Juror B-37, who recently signed up with a literary agent to sell a book on the George Zimmerman trial, spoke to CNN's Anderson Cooper today, but sat in darkness, refusing to show her face.
At times, the juror almost seemed to equate volunteer neighborhood watchman Zimmerman with law enforcement (video below).
"I think George Zimmerman is a man whose heart was in the right place, but just got displaced... the vandalism in the neighborhood, wanting to catch these people so badly that he went above and beyond of what he should have done... I think his heart was in the right place, but it just went terribly wrong," said the juror.
According to Mediaite.com, the juror added: "I think [Zimmerman] is guilty of not using good judgement” and she claimed that the 911 operator "kind of egged him on."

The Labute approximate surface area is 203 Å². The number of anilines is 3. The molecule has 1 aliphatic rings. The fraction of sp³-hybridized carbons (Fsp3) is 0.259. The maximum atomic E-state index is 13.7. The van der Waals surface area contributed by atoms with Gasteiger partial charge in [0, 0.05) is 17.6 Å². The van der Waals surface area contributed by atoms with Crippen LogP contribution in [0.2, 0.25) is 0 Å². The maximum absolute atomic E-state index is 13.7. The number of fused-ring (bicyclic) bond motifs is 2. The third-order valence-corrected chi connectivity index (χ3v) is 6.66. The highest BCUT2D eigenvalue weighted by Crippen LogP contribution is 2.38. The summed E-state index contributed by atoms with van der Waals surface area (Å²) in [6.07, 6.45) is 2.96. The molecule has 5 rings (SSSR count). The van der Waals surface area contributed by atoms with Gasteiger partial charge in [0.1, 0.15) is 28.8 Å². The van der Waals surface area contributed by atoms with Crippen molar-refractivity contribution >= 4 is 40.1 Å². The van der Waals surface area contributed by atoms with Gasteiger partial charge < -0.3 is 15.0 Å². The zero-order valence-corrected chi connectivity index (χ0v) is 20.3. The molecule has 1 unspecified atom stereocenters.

"I think he has every right so carry a gun," she added. “I think it’s everyone’s right to carry a gun, as long as they used it the way its supposed ot be used and be responsible in using it."
The juror also claimed that Martin threw the first punch, but later admitted: “Nobody knew exactly what happened.”
The juror also denied that race was an issue in the killing: “I think if there was another person, Spanish, white, Asian, if they came in the same situation where Trayvon was. I think George would have reacted the exact same way.”
When asked whether or not she would want Zimmerman on her neighborhood watch, the juror awkwardly paused before agreeing to it “as long as he didn’t go too far.”